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From The TCS Blog

If Your Website Ends in .ORG, You Need to Read This

By: Total Computer Solutions

HTTP Blue Button. More Buttons Like that is in My Folio.

Do you think your nonprofit business is immune from cyber threats? You might want to think again. According to an article from The Balance Small Business, nonprofits with a website ending in .org are more likely targets for hackers, as they tend to be more highly ranked on search engines such as Google, which makes them more visible online than other small businesses. In addition, nonprofits are often the collectors of sensitive data about donors, including payment card information, addresses, and even social security numbers. Suffice it to say, if you're haven't been thinking about securing your data, it's time to start. Here are some tips to help get you on your way.

1. Assess Your Risks

According to advice from the National Council of Nonprofits, more secure data must begin with a conversation about what data is being collected on people, what your nonprofit is doing with this data, and how the data is being stored. Many nonprofits discover while assessing their data that they've been collecting information that they don't really need or that their data storage methods could be streamlined. 

In addition to assessing the data you collect, you also should assess your network security. Some questions to consider include how secure your passwords are, how up to date your devices are, whether your files are shared with the appropriate personnel, and more. Getting an experienced consultant to work with you can greatly help not only to identify possible security risks, but also to develop a plan that addresses those risks.

2. Consider the Age of Your Operating System and Equipment

According to The Balance's article, a lot of nonprofits are still using Windows XP, in spite of the age of the operating system and the fact that Microsoft has stopped supporting or sending patches for Windows XP. The older your operating system, network, or equipment, the more at risk of data breaches you are, the article states.

3. Make Sure Your Employees Are On the Same Page

Don't assume that your employees and volunteers know all there is to know about cyber security or how to prevent malicious attacks. Consider professional training to help ensure that everyone who works for your nonprofit understands the importance of data security. In addition, The Balance article recommends having strict policies as to what employees and volunteers can download off the internet from the business computers, with a requirement that these downloads are approved by a supervisor or IT personnel.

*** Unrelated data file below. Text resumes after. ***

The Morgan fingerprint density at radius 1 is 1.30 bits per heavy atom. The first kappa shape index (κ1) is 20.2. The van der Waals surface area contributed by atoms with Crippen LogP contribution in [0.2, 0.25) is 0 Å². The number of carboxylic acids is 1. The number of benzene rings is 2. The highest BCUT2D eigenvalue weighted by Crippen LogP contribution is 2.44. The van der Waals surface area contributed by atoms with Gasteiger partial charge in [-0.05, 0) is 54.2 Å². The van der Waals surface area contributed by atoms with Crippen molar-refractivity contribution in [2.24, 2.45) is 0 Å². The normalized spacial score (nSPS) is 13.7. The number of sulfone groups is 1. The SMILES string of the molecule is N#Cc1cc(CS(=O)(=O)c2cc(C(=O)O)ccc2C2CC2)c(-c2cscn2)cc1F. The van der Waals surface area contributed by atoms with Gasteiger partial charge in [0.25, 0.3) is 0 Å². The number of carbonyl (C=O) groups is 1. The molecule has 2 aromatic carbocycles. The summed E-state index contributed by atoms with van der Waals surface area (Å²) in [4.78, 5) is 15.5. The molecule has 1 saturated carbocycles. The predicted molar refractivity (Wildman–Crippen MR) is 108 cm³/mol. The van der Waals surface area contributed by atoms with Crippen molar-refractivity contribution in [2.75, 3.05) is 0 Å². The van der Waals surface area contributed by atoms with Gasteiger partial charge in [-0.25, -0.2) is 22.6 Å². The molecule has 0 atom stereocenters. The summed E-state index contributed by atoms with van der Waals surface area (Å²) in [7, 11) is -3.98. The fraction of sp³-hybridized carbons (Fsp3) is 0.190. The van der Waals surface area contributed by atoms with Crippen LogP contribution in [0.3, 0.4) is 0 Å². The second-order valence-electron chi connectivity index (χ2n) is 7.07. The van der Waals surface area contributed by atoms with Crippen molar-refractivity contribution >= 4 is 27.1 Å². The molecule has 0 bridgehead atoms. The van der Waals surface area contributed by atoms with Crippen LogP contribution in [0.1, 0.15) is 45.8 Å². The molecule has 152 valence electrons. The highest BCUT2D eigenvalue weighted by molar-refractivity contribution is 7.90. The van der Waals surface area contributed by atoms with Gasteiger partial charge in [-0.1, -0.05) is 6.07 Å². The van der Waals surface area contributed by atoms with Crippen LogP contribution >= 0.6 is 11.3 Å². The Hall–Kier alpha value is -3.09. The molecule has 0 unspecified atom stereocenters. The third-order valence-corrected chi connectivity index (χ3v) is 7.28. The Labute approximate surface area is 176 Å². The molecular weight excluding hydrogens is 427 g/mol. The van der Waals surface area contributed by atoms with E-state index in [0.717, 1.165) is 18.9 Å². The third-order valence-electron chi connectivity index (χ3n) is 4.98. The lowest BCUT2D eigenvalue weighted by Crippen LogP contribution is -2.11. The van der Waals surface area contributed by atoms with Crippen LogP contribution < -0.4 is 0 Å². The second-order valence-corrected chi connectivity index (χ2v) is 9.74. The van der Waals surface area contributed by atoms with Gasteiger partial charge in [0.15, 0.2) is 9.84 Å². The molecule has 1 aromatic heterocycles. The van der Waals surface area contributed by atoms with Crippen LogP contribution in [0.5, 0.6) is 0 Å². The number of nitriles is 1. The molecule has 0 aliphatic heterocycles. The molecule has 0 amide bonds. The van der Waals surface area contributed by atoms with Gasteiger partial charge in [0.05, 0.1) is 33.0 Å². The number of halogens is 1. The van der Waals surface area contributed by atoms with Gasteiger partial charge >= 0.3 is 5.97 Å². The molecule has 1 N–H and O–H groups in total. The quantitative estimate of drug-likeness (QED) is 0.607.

4. Consider the Cloud

For the latest in data security and cost effectiveness, consider cloud based software and systems. The cloud features automated virus protections and updates, as well as continuous monitoring to keep your data safe from intrusions. Additionally, cloud solutions give your nonprofit the ability to bring information back online quickly and efficiently in the event of a disaster.

5. Be Careful With Social Media

While social media is an amazing tool for marketing your nonprofit and extending your outreach, it can also be a place where hackers can easily gain access to your information and the information about your business and its donors. Be careful of the personal information you place on your nonprofit's social media page. Be particularly careful not to use the same passwords for your social media accounts as you do for your business accounts or websites. 

The Bottom Line

As a nonprofit, your donors and the people you serve trust you. A data breach could cause that trust to be broken. If you're in need of expert consultation regarding the data security of your nonprofit, Total Computer Solutions can help. Contact us today to learn more about the solutions we provide for all of your data security needs.

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